The 2021 Oscar Ratings Are A Disaster Of Epic Proportions

By Doug Norrie | 2 months ago

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The Oscars happened on Sunday night. Right? Did the Oscars happen on Sunday night? I feel like I least heard about it somewhere though you might not have. Well, they did, in fact, go down, handing out awards for the years best movies, actors, actresses, costumes, music, and all the other things we’ve come to know and love about the show. Only one problem. No one cared, like at all. According to Variety, the Oscar ratings were about as bad as you could ever imagine. Which begs the question: if an Oscar is awarded but no one is around to hear it, did it actually happen?

Variety has the numbers on the Oscar ratings and man it’s a rough scene for the awards show. Apparently,  over the course of the telecast, which happened remotely for almost everyone, the audience didn’t creep over the 10 million mark on average. For perspective, that’s close to a 60% drop-off year-over-year compared to the 2020 awards show. This is a bottom-of-the-barrel number for the show which barely registered a blip on the public viewing consciousness Sunday night. Few mustered up the energy or the excitement to tune into an award show around movies they probably didn’t see anyway. Heck, one of the biggest *moments* was when Brad Pitt made a man-bun appearance to give out Best Supporting Actress. This was tantamount to a big reveal as far as this show was concerned. 

Now, the Oscar ratings hitting a near-all-time low in viewership isn’t without context. There were a lot of factors conspiring against this year’s program that were going to make it difficult to drum up much excitement. For starters, it was a terrible year just for movies and releases in general. Many a studio held back major releases because of the pandemic, meaning we just had fewer movies in the aggregate to choose from. With studios hoping to recoup dollars when theaters start opening up to bigger capacities, there wasn’t much incentive to get bigger blockbuster films out there anyway.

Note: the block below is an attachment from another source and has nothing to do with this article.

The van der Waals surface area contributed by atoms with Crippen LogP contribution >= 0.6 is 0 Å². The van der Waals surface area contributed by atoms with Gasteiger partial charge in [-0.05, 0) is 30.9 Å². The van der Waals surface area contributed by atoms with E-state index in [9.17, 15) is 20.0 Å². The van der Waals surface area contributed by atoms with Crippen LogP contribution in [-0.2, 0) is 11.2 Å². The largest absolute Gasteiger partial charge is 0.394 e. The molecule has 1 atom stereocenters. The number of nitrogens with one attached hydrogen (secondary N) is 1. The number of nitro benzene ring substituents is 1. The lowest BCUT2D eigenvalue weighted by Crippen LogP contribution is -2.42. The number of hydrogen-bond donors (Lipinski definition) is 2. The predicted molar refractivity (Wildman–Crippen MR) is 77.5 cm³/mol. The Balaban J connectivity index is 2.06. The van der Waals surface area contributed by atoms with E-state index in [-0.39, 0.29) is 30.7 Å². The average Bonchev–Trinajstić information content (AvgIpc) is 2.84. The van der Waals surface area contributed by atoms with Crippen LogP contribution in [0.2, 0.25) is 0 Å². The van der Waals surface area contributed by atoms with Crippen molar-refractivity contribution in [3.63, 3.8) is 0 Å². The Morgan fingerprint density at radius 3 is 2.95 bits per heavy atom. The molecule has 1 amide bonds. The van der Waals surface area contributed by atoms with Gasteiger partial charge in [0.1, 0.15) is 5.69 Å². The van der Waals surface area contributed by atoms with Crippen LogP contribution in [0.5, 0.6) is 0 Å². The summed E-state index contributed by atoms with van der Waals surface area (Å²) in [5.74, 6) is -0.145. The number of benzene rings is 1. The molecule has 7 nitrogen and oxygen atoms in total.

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So the show had an overall talent and buzz issue right from the jump, leading to a drop in Oscar ratings. Most of the movies that were even nominated weren’t likely to have been part of any aspect of the zeitgeist. And while deserving from an artistic standpoint, when it’s tough to get people to the theaters, it’s going to be tough to gain a groundswell around certain flicks or performances. For example, Frances McDormand won Best Actress for Nomadland which also won for Best Picture. This film, while beautiful, did $6.5 million total at the box office. 

And another issue was the production of the Oscars itself. What’s generally known as the biggest night in Hollywood with red carpet interviews, musical numbers, jokes at the talent’s expense and all manner of bread and circus became a glorified zoom call. There was a socially distanced and remote element to the proceedings that was so divergent from previous shows that even if you tuned in with excitement, you likely tuned out just as quickly. What’s an award show without the crowds? Not much really and showed in the Oscar ratings. 

Even though it might be a one-year major blip, the ratings had been dropping over the years. Plus there’s a financial aspect of this in which the Academy might not hit certain advertisement thresholds in their deal with ABC. So this one year might end up being a bigger problem going forward.